In addition to my book, Pulp Empire: The Secret History of Comic Book Imperialism, published by the University of Chicago Press, I contribute to a variety of scholarly and popular publications. Here are samples of my peer-reviewed and popular work.
Pulp Empire: The Secret History of Comic Book Imperialism, University of Chicago Press, 2021
Praise for Pulp Empire:
“Every so often, a single book changes our understanding of an entire topic. Hirsch’s brilliant, artfully written Pulp Empire does that for mid-twentieth century American studies. The billions of comic books that rolled off American presses and circumnavigated the globe in the 1940s and ’50s reveal significant unexplored aspects of American society, politics, and foreign policy. While Hirsch’s spectacular research introduces American historians to a new field of study, his elegant writing invites a broad audience to read this unique and beautifully produced book.”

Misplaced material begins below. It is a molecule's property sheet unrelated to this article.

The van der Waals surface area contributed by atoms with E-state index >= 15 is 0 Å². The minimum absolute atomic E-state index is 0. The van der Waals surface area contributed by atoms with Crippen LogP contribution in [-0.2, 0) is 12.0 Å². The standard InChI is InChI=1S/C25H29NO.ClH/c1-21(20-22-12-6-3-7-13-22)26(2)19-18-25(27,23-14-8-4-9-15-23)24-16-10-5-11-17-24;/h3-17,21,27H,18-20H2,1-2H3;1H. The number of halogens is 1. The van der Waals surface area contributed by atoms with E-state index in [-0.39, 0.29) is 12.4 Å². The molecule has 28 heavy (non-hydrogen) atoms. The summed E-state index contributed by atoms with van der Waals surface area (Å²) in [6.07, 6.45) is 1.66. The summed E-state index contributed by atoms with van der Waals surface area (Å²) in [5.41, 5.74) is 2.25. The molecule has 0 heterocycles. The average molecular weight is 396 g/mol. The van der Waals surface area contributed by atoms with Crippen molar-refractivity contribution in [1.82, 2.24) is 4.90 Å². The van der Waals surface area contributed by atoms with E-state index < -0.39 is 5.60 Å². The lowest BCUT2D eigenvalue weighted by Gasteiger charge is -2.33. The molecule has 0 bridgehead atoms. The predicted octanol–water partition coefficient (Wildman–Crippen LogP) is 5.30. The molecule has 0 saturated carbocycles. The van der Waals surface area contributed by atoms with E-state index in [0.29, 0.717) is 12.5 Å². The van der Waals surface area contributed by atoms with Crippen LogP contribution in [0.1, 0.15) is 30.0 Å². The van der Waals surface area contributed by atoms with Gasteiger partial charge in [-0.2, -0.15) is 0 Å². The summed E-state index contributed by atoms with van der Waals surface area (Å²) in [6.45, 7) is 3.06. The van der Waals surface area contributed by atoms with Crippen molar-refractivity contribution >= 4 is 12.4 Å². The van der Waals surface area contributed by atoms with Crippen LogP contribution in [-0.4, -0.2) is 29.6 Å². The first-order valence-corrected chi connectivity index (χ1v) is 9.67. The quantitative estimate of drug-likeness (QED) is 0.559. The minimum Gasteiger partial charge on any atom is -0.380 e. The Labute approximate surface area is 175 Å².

— Martin Sherwin, author of the Pulitzer Prize-winning American Prometheus: The Triumph and Tragedy of J. Robert Oppenheimer
“I’ll be frank: I love this book. Hirsch’s writing is crisp and exciting and it’s a joy to see the history of comic books and the Cold War United States told from such a fresh angle. This fun, sharp book is one I’ll be thinking about for a while.”
— Daniel Immerwahr, author of How to Hide an Empire: A History of the Greater United States
“It has been a long time since I read a history of comic books that genuinely brought significant new issues and sources to the table. Pulp Empire is such a book—smart, lively, and well-written. Hirsch positions the early decades of the American comic book in a global context and illuminates the anxieties this powerful new form of popular culture inspired not only in parents and cultural critics but also in government officials and world leaders.”
— Jared Gardner, author of Projections: Comics and the History of 21st-Century Storytelling
“This Is Our Enemy: The Writers’ War Board and Representations of Race in Comic Books, 1942- 1945,” Pacific Historical Review, Vol. 83, No. 3 (August 2014), p. 448-486, winner of the American Historical Association W. Turrentine Jackson Prize for Best First Article.
“Funnyman: The Tragic Adventures of A Crime-Fighting Comedian,” The Lowbrow Reader, Vol. 1, No. 9, p. 28-34.